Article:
Beef/Cattle Extension Program
Supplementing Winter Rations with Grain: Good or Bad
By Erasmus Okine, Department
of Animal Science, University of Alberta, Edmonton
take home message is that when it is cold, the
cow needs better quality feedstuffs, such as good-quality
Maintaining our cows through the various stages of
pregnancy, especially through the winter months, has
some unique challenges, especially when feeding low
A forage is considered low in quality when it has digestible
energy of less than 1 Mcal/lb and less than 7% crude
protein. Examples would be late cut weathered hay or
Feeding straw when the weather is very cold
A 1213-lb mature cow, six months pregnant needs about
30 Megacalories of digestible energy per day. Even if
the weather is not cold, the cow can eat a maximum of
about 18 pounds of straw on a dry matter basis (about
21 pounds as-fed). The amount of digestible protein
needed by the bugs in the rumen to digest the straw
is about 0.65 lb, of which only 62% is supplied from
the 18.7 pounds of straw. This cow will lose half a
body condition score in about 33 days.
At -13°F, the amount of energy required to maintain
the cow goes up to approximately 41 Megacalories per
day. The cow will attempt to increase straw intake by
about 20% and may get impacted. Even at the increased
intake of 22 pounds of dry matter the amount of digestible
protein supplied is only 39% of what is required. The
cow will lose half a body condition score in about 20
Energy and protein supplements
All nutritionists agree that the most important consideration
to get a cow through the winter is the provision of
adequate energy and protein. Cows can not survive harsh
winters and be productive on straw alone. However, in
recent times there have been reports suggesting that
feeding barley grain as an energy supplement is not
a good idea.
Those against feeding grain say that feeding cows grain
could actually serve to reduce energy intake through
a decrease in the digestibility of straw. On the other
hand the recommendation usually given is that feeding
a protein supplement is the way to go. Let us illustrate
the basis of this recommendation with numbers in Table
||1 lb.Protein Supplement (20% range pellet)
||3 lb. Energy Supplement (barley grain)
|Forage intake(dry matter)
|Digestible energy intake from forage
|Digestible energy from supplement
|Total digestible energy intake
|Metabolizable energy intake from forage (82% of
|Metabolizable energy intake from supplement
|Total metabolizable energy intake
Data adapted from Beef Today: January 20, 1999.
On the other hand, the assumption is that feeding one
pound of a protein supplement increases straw intake
by about three pounds. Using those assumptions, the
digestible energy intake from adding grain is about
20.28 versus 22.26 Megacalories per day from adding
the protein supplement. The conclusion drawn is that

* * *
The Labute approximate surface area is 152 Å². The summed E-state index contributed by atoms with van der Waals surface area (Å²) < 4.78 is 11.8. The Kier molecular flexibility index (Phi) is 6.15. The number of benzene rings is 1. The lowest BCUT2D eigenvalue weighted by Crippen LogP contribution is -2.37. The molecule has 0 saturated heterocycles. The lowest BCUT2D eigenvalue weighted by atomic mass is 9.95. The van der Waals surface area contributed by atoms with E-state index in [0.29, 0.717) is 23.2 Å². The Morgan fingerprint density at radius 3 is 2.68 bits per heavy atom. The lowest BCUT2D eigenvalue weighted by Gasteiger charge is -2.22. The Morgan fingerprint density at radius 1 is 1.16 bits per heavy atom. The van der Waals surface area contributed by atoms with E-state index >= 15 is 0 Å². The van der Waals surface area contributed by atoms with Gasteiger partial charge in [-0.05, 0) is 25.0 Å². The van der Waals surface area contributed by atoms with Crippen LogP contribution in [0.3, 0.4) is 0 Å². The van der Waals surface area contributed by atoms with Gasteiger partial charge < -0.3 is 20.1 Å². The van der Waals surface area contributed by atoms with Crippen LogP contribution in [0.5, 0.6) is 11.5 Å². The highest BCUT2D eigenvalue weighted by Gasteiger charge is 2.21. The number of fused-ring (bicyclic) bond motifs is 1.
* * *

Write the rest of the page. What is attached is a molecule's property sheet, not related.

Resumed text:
feeding grain with straw may not be a good nutritional
management in winter when the animal is cold stressed.
What are the facts?
Fact Number 1: In a cold stress situation the
cow does not use the digestible energy system! She will
use what is called the metabolizable energy system.
Feedstuffs that cause less wastage of energy (less methane
production and energy loss in urine) become extremely
useful to the cow. For example, straw loses about 18%
of its energy value as methane and urine. Barley grain
loses about 13% or even less. A protein supplement such
as the range pellet loses about 16% as methane and urine
energy. When you take these wastage factors into consideration,
you move from the digestible energy into the metabolizable
energy system. The metabolizable energy system measures
the total amount of energy actually available to the
Fact Number 2: More recent research data indicates
that the so-called substitution effect is not one-to-one.
The substitution rate is actually only 43% instead of
100% when you supplement low quality forage with grain.
What this means is that when you add three pounds of
grain to straw, only 1.3 pounds of straw will not be
eaten out of the 20 pounds offered. In other words 18.7
pounds of straw will be consumed.
When these two facts are added together, the total metabolizable
energy intake from feeding straw only, straw and protein,
and straw and grain becomes 14.76, 18.28 and 18.11 Megacalories
per day, respectively. Note that the difference between
supplementing with protein and grain is about 0.17 Megacalories
per day and that is nothing to write home about.
The take home message is that when it is cold, the cow
needs better quality feedstuffs, such as good-quality
hay. If you do not have good-quality hay, your choices
are supplementing your straw with either grain or a
protein supplement or both.
My recommendation is that when it is very cold, feed
some grain. It is a faster and often cheaper method
of increasing the energy intake of your cows.
For more information contact Erasmus Okine at (403)